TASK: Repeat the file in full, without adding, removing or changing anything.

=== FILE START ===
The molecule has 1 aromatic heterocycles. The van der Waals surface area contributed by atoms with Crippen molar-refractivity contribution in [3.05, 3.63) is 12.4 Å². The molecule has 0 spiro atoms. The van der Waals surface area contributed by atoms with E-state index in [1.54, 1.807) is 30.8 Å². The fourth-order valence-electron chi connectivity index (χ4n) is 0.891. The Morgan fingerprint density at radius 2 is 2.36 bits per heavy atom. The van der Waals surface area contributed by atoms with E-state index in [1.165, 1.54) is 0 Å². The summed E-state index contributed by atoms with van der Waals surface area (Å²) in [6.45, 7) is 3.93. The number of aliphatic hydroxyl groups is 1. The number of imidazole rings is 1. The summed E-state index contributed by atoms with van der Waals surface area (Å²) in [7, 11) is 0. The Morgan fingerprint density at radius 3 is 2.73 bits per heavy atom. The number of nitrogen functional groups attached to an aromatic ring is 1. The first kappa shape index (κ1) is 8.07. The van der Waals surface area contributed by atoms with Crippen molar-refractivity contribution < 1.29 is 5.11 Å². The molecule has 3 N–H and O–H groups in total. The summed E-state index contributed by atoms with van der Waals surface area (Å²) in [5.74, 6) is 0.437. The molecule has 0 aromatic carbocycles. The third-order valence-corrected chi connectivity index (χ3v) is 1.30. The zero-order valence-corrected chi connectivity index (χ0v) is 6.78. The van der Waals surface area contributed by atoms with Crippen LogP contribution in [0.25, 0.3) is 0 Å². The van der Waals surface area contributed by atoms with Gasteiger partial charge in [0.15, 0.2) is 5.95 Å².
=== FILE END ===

The molecule has 1 aromatic heterocycles. The van der Waals surface area contributed by atoms with Crippen molar-refractivity contribution in [3.05, 3.63) is 12.4 Å². The molecule has 0 spiro atoms. The van der Waals surface area contributed by atoms with E-state index in [1.54, 1.807) is 30.8 Å². The fourth-order valence-electron chi connectivity index (χ4n) is 0.891. The Morgan fingerprint density at radius 2 is 2.36 bits per heavy atom. The van der Waals surface area contributed by atoms with E-state index in [1.165, 1.54) is 0 Å². The summed E-state index contributed by atoms with van der Waals surface area (Å²) in [6.45, 7) is 3.93. The number of aliphatic hydroxyl groups is 1. The number of imidazole rings is 1. The summed E-state index contributed by atoms with van der Waals surface area (Å²) in [7, 11) is 0. The Morgan fingerprint density at radius 3 is 2.73 bits per heavy atom. The number of nitrogen functional groups attached to an aromatic ring is 1. The first kappa shape index (κ1) is 8.07. The van der Waals surface area contributed by atoms with Crippen molar-refractivity contribution < 1.29 is 5.11 Å². The molecule has 3 N–H and O–H groups in total. The summed E-state index contributed by atoms with van der Waals surface area (Å²) in [5.74, 6) is 0.437. The molecule has 0 aromatic carbocycles. The third-order valence-corrected chi connectivity index (χ3v) is 1.30. The zero-order valence-corrected chi connectivity index (χ0v) is 6.78. The van der Waals surface area contributed by atoms with Crippen LogP contribution in [0.25, 0.3) is 0 Å². The van der Waals surface area contributed by atoms with Gasteiger partial charge in [0.15, 0.2) is 5.95 Å².